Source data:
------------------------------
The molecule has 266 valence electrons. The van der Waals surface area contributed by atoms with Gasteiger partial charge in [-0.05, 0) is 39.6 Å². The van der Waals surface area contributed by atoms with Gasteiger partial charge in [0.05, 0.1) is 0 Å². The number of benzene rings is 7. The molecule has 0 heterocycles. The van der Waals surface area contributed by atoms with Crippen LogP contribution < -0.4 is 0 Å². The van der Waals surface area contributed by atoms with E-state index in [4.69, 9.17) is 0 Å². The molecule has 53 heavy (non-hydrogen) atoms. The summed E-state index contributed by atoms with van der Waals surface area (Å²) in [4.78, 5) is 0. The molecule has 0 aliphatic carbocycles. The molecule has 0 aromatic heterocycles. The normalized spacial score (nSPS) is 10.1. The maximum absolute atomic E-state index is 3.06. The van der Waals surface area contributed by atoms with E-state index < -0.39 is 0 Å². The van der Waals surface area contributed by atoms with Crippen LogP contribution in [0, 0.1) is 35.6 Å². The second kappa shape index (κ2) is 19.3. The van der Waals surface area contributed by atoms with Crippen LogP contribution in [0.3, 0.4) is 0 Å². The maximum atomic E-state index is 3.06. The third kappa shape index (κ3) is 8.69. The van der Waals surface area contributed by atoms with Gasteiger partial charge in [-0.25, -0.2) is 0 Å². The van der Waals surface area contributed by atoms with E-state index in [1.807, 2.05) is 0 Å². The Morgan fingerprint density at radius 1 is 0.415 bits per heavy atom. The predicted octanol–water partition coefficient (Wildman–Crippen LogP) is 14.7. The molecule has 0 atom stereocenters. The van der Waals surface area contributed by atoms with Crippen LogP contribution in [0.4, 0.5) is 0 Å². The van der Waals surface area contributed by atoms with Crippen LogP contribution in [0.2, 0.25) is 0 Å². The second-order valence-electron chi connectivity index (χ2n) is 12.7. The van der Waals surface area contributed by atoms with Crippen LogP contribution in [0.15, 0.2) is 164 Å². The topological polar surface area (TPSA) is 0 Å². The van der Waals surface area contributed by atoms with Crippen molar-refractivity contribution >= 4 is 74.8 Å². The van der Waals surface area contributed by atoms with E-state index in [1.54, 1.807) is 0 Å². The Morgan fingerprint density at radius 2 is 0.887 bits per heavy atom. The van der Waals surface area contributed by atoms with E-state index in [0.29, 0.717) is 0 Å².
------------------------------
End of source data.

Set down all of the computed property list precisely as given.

The molecule has 266 valence electrons. The van der Waals surface area contributed by atoms with Gasteiger partial charge in [-0.05, 0) is 39.6 Å². The van der Waals surface area contributed by atoms with Gasteiger partial charge in [0.05, 0.1) is 0 Å². The number of benzene rings is 7. The molecule has 0 heterocycles. The van der Waals surface area contributed by atoms with Crippen LogP contribution < -0.4 is 0 Å². The van der Waals surface area contributed by atoms with E-state index in [4.69, 9.17) is 0 Å². The molecule has 53 heavy (non-hydrogen) atoms. The summed E-state index contributed by atoms with van der Waals surface area (Å²) in [4.78, 5) is 0. The molecule has 0 aliphatic carbocycles. The molecule has 0 aromatic heterocycles. The normalized spacial score (nSPS) is 10.1. The maximum absolute atomic E-state index is 3.06. The van der Waals surface area contributed by atoms with E-state index < -0.39 is 0 Å². The van der Waals surface area contributed by atoms with Crippen LogP contribution in [0, 0.1) is 35.6 Å². The second kappa shape index (κ2) is 19.3. The van der Waals surface area contributed by atoms with Crippen LogP contribution in [0.3, 0.4) is 0 Å². The maximum atomic E-state index is 3.06. The third kappa shape index (κ3) is 8.69. The van der Waals surface area contributed by atoms with Gasteiger partial charge in [-0.25, -0.2) is 0 Å². The van der Waals surface area contributed by atoms with E-state index in [1.807, 2.05) is 0 Å². The Morgan fingerprint density at radius 1 is 0.415 bits per heavy atom. The predicted octanol–water partition coefficient (Wildman–Crippen LogP) is 14.7. The molecule has 0 atom stereocenters. The van der Waals surface area contributed by atoms with Crippen LogP contribution in [0.4, 0.5) is 0 Å². The van der Waals surface area contributed by atoms with Crippen LogP contribution in [0.2, 0.25) is 0 Å². The second-order valence-electron chi connectivity index (χ2n) is 12.7. The van der Waals surface area contributed by atoms with Crippen LogP contribution in [0.15, 0.2) is 164 Å². The topological polar surface area (TPSA) is 0 Å². The van der Waals surface area contributed by atoms with Crippen molar-refractivity contribution >= 4 is 74.8 Å². The van der Waals surface area contributed by atoms with E-state index in [1.54, 1.807) is 0 Å². The Morgan fingerprint density at radius 2 is 0.887 bits per heavy atom. The van der Waals surface area contributed by atoms with E-state index in [0.29, 0.717) is 0 Å².